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How Daniel Boulud Makes a Midnight Snack

Julia Kramer

How Daniel Boulud Makes a Midnight Snack

What does one of the world’s greatest French chefs eat when he gets home from a long night of work? When recently asked that very question while in Las Vegas, Daniel Boulud pulled out his phone, brandishing a recent photo of a simple spread: flaked tuna and a few slices of toast. “I ate the whole can,” the chef admitted. With restaurants spanning the globe and a newborn at home in New York, Boulud doesn’t have the luxury of time. But as long as he has a few good ingredients on hand—a heel of a country boule, cans of good tuna, some crunchy celery—he’ll eat just fine. The chef took a few minutes in the kitchen of his just-opened Vegas restaurant, db Brasserie, to recreate his on-the-fly, late-night snack. In the words of Boulud: “Now, let’s clean out the refrigerator and make a sandwich!”

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Step one: Heat a skillet, drizzle it with olive oil, and add two slices of bread, drizzling with more olive oil.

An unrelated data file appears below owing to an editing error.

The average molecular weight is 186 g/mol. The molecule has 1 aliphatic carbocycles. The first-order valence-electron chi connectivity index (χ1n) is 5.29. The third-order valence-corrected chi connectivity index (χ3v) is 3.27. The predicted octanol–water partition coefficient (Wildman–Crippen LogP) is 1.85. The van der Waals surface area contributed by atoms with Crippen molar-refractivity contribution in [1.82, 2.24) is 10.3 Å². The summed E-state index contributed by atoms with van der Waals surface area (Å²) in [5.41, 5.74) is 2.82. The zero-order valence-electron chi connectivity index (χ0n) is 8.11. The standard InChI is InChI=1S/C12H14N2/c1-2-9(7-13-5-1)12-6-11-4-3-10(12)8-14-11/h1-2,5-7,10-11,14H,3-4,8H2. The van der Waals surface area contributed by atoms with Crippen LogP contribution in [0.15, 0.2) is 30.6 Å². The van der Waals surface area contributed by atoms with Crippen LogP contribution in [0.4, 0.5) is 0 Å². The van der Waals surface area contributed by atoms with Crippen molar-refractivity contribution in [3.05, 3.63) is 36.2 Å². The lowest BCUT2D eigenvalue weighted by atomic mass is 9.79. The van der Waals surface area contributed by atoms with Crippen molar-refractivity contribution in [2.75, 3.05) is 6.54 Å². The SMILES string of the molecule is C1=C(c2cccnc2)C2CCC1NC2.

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Smash a few cloves of garlic. (Boulud needs no implement for this other than his hand.) Add them, skins and all, to the pan, along with a few sprigs of thyme.

Press the bread down to encourage toasting, using whatever you have on hand (in this case, a bowl filled with eggs). 

"And when you’re French," says Boulud, "you put butter!" Scrape some butter into the pan and on top of the toasts.

Relax and have a beer while the bread toasts. But nothing too heavy: “I don’t drink dark beer after midnight,” says Boulud.

Flip the bread, and once both sides are toasted, remove it from the pan.

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Rub the toast with a fresh clove of garlic.

Spread a spoonful of tapenade over the bread. Boulud usually has a homemade version on hand, but store-bought works, too.

Layer sliced tomatoes, good canned tuna (such as Ortiz), and wedges of hard-boiled eggs on top. 

Slice a couple oil-packed anchovies lengthwise and place them on top.

Tuck celery leaves and basil leaves in and around the tuna/tomato/egg pile. Top with sliced scallions and celery. (“I always have celery because I love it in my salads,” says Boulud.) Sprinkle toasted cumin on top. 

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The main difference between cooking at home and recreating that experience in a restaurant kitchen: Boulud can say, “Lemon!” and one magically appears. His pro move to finish the sandwich: a big squeeze of lemon over the whole tartine, plus a healthy grating of lemon zest and a generous drizzle of olive oil. 

"We’re going to make it pretty," says Boulud, "and then we’re gonna smash it." Ready?